So, I’m here. I’m still going to sing. Now nobody else wants to hire me, because I don’t know anything else apart from singing, but it’s a fantastic world. I want to sing a little Swedish song for you, which can be compared with “An die Musik,” by a Swedish composer named Carl Leopold Sjöberg, and the song is called “Tonerna,” meaning “the tones.” In life, we have a lot of thoughts that go around in our mind and often mess us up, but as the text says, the tones, the music, soothes and heals….

Here’s another picture of Jussi. I am very, very proud of him. Proud to be his grandson. This is my father, Rolf Björling, when he sang here in Berlin. I really wished I could have stayed longer or even permanently here, but times were hard and my father had gotten a job in Sweden, as both he and my mother were longing for Sweden, with their family and everything. We moved back in 1965. My sister, who actually started singing first, was sent to a music school, which I wasn’t, because they thought I was too young. My sister and I then ended up doing a concert together, in which she was so nervous, that she ended up quitting singing completely, even though she had a very beautiful voice. Instead, she became an interior decorator, and works with that and with art in Sweden. My mother is a very good painter, so art is in our family.

Art is not easy, these days, because most people think of it as a hobby, which is really sad, since that holds people back. There’s not much money in art and music, unless you’re a big star, of which there are only few…. That’s something we have to change. We have to see art as something big in our lives, which means something to us. Everywhere you look, there’s an artist behind it, which we tend to forget….

Finally, before I leave, I want to perform one last song, which has always been one of my favourites, namely Ludwig van Beethoven’s “Adelaide.” And that is my final word today. It has been a pleasure talking to you today and I hope to see you all again.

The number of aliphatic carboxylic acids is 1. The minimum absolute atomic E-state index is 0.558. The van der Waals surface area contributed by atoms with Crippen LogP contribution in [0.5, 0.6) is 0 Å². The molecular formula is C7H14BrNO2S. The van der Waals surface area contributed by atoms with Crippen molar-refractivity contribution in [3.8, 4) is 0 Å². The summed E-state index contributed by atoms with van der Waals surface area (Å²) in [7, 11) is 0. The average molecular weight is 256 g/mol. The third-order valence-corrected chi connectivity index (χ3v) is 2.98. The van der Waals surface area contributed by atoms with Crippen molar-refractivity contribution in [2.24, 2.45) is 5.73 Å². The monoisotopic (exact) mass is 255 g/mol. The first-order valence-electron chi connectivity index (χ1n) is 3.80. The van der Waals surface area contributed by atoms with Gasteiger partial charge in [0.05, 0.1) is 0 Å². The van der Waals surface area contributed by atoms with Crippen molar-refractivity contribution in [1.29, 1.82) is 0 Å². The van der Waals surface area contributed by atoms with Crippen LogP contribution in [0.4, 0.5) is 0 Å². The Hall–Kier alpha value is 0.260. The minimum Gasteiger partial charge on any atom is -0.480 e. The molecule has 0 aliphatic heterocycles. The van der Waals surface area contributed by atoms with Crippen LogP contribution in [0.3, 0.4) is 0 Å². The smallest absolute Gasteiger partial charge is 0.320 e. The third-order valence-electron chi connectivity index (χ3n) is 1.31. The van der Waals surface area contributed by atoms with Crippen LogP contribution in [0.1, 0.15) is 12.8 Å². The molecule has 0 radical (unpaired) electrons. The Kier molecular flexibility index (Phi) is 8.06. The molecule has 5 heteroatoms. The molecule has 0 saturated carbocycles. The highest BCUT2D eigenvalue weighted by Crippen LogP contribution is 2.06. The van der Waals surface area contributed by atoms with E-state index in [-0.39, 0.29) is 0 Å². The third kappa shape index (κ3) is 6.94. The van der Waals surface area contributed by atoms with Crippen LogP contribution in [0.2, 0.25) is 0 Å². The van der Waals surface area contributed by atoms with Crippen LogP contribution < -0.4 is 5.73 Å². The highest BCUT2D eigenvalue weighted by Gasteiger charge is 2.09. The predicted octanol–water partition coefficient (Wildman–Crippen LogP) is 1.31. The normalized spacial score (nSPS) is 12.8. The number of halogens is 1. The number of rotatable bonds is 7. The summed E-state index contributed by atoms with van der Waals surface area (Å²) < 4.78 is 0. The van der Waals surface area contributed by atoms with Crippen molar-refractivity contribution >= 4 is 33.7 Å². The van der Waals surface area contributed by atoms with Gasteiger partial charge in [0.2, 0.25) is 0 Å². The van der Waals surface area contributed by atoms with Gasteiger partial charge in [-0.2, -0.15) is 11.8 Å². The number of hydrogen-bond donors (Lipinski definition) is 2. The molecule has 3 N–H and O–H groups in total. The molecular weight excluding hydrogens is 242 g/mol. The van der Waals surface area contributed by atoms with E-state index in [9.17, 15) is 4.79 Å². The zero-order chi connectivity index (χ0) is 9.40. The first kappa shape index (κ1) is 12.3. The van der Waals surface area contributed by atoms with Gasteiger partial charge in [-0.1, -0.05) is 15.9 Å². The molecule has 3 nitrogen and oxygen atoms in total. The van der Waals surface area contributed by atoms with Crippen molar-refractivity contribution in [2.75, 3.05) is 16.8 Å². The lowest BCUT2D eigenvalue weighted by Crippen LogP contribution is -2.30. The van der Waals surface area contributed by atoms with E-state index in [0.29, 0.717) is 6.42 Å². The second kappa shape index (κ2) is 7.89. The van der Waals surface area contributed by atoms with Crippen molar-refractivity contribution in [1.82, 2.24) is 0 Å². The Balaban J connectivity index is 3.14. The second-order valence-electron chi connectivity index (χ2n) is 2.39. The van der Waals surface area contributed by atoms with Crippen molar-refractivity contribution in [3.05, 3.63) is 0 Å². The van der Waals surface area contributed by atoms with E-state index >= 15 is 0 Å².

[1]. The video of his presentation is at berlin/bjorling-english.html

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Thinking Without Words

by Shawna Halevy

A contribution from the LaRouchePAC Basement Team.

Do you think about how you think? How does it occur? Do you think in a sequence of logical steps? If you were to write out a thought, would what you wrote reflect how you came to your idea? Is the end product the same as your thought process? To be clear, we are not talking about just any type of thoughts, such as impressions, a memory, a simple opinion, or an urge, but a principled discovery; something you would consider a profound and fundamental idea.

If you are a teacher, or have tried to communicate a complex idea, these questions have come up naturally to you. Did you find with students or others, that you really couldn’t “just say it,” and expect them to understand the idea? That explaining it doesn’t get them to think it for themselves either?

The issue of discovering and communicating ideas has been addressed quite explicitly elsewhere on the LaRouchePAC site.[1] I would like to add to this discussion the simple question: In what form do your thoughts occur? Do they appear in words? Or other types of sensed objects? Does a data-ticker scroll through your brain? Or is it more like scenes from a movie? Before further analyzing ourselves, let us look into another mind. Let’s ask Albert Einstein how he thinks: